The Green Bank Telescope

GBT 4mm Receiver Project Book

Chapter 3

General Configuration

Author: Roger D. Norrod

3.1 Microwave

The 4mm Receiver front-end hardware consists of a cryostat package and associated room temperature electronics, mounted in one of the GBT Receiver Turret positions at the Gregorian focus. Figure 3-1 is a simplified block diagram of the microwave portion of the front-end and the major components are briefly described below. More details are provided in following chapters.

Figure 3-1: Front-end Simplified Block Diagram (Click on image for higher resolution pdf)

More detailed block diagram (PDF)

3.1.1 Optics

The cryostat uses a standard Gifford-McMahon closed cycle cryocooler to cool two corrugated feedhorns, two orthomode transducers (OMT), and four HFET low-noise amplifiers to less than 20K. The feedhorns are placed such that the two beams are at the same elevation on the sky, and are physically separated by 26.4 cm resulting in beam separation of approximately 4.7 arcmin. The OMTs provide orthogonal linear polarization, but a separate quarter-wave polarizer plate and insertion mechanism outside the dewar is planned to allow user selection of circular polarization in one beam for VLBI observations. The feeds illuminate the subreflector through quartz vacuum windows. (Ref NRAO EDIR 315.) The quartz windows incorporate matching layers to minimize reflections over the frequency range of interest.

An optical table sitting outside the windows is a motorized rotatable plate allowing any of several components to be placed between the vacuum windows and the subreflector. The table will be used to introduce calibration loads, and originally the plan was to incorporate the polarizer plate on the optical table. But it is preferable if the circular polarizer lies between the vacuum windows and optical table allowing use of the calibration loads in circular polarization, and this option is under investigation.

3.1.2 Calibration

Temperature scale calibration is an issue that has received much discussion. Currently the plan is to implement hot-cold load switching, using reflectors to illuminate a cold load inside the cryostat. The figure schematically shows the optical table placing reflectors in a position which terminates Beam 1 in a warm (ambient) load, while Beam 2 is directed off two reflectors through a third vacuum window to a terminating cold load on the 20K refrigerator station. Because the table is somewhat massive, the goal is to allow approximately 5 seconds to interchange the loads so hot-cold load switching will be relatively slow.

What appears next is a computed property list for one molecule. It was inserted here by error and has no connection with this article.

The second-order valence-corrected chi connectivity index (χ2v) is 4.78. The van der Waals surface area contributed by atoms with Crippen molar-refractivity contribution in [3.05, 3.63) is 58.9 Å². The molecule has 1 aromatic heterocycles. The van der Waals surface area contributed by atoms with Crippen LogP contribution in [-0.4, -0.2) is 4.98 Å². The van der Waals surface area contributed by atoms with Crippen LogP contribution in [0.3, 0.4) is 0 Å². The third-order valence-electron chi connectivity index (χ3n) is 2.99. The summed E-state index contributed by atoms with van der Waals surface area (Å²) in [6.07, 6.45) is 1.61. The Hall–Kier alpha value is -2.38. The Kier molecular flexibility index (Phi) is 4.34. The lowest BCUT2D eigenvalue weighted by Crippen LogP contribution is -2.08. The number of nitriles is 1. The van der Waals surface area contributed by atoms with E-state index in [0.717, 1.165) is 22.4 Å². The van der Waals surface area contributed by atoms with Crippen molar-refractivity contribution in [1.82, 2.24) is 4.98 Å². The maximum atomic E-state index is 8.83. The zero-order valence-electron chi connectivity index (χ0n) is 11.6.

Ambient load-sky chopping using a spinning pinwheel was also considered, but it is thought the above system will provide superior results so load-sky chopping will not be implemented pending tests of the hot-cold calibration system. For similar considerations, and in order to simplify waveguide plumbing, incorporation of diode noise sources are not planned.

3.1.3 Microwave Components

The wideband waveguide OMTs are Boifot junctions similar to those described in NRAO EDIR 303. The cryogenic HFET low-noise amplifiers will be the best available at the time of construction. Following the cryostat will be additional amplification and commercial down-converters followed by a coupler for phase cal injection (see below), and IF amplification. The IF signals then proceed by coaxial cable into the GBT common IF system as described below.

Block down-converter assemblies were purchased in conjunction with the precursor 3mm receiver project and because of the significant cost the plan is to use these in the 4mm receiver. They were specified for 68-92 GHz RF and 2-26 GHZ IF bands, so operation beyond these frequencies will depend on the as-built performance. These converters incorporate times four LO multipliers so that the standard GBT LO1 synthesizers can provide the necessary LO signal (66 GHz nominally), but the LO tuning range is small.